House Republicans working on averting another shutdown
WASHINGTON — House Republican leaders are grappling for a strategy to avert another government shutdown at midnight Thursday.
They scheduled a closed-door session Monday evening to brief House GOP lawmakers on a way to pass a stopgap funding bill that could last through March 23 to buy time for progress in implementing any follow-up budget pact and, perhaps, pass immigration legislation.
One option, GOP aides said, would be to pass the stopgap spending bill by marrying it with a full-year, $659 billion Pentagon spending bill. The aides required anonymity because lawmakers hadn’t been briefed.
Republicans are scrambling to pass the measure through the House since they can’t count on support from Democrats — who feel stymied by inaction on legislation to protect young immigrants from deportation — to advance the legislation.
That approach of pairing the Pentagon’s budget with only temporary money for the rest of the government wouldn’t go anywhere in the Senate, vowed Minority Leader Chuck Schumer, D-N.Y., who said it “would be barreling head first into a dead-end.”
On the other hand, the Senate might respond with a long-awaited spending pact to give whopping increases both to the Pentagon and domestic programs. Talks in the Senate on such a framework appeared to intensify in hopes of an agreement this week, aides and lawmakers said.
The situation in both the House and Senate was murky, though it’s clear Senate Democrats have no appetite for sparking another government shutdown.
The broader budget picture is one in which GOP defense hawks are prevailing over the party’s depleted ranks of deficit hawks while Democrats leverage their influence to increase spending for domestic priorities such as combating opioid misuse.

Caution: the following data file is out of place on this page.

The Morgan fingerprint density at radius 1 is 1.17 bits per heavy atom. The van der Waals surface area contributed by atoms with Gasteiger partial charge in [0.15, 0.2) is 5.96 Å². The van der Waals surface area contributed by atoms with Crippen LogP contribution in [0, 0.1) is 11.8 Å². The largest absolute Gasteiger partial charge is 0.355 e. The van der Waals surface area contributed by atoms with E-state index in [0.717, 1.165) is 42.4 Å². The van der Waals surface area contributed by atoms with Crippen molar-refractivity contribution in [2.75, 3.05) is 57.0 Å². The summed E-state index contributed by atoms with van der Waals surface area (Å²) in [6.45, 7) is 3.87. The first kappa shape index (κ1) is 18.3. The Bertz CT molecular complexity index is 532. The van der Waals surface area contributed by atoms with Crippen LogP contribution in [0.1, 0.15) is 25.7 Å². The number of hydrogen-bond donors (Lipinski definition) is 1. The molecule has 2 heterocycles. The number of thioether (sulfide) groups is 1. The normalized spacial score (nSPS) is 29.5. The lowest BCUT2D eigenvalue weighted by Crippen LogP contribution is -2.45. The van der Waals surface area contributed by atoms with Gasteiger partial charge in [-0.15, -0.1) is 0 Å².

The result could be the return of trillion-dollar deficits for the first time since former President Barack Obama’s first term.
Letter belies pope’s claim of ignorance
VATICAN CITY — Pope Francis received a victim’s letter in 2015 that graphically detailed how a priest sexually abused him and how other Chilean clergy ignored it, contradicting the pope’s recent insistence that no victims had come forward to denounce the cover-up, the letter’s author and members of Francis’ own sex- abuse commission have told The Associated Press.
The fact that Francis received the eight-page letter, obtained by the AP, challenges his insistence that he has “zero tolerance” for sex abuse and cover-ups. It also calls into question his stated empathy with abuse survivors, compounding the most serious crisis of his five-year papacy.
The scandal exploded last month when Francis’ trip to South America was marred by protests over his vigorous defense of Bishop Juan Barros, who is accused by victims of witnessing and ignoring the abuse by the Rev. Fernando Karadima. During the trip, Francis callously dismissed accusations against Barros as “slander,” seemingly unaware that victims had placed Barros at the scene of Karadima’s crimes.
On the plane home, confronted by an AP reporter, the pope said: “You, in all good will, tell me that there are victims, but I haven’t seen any, because they haven’t come forward.”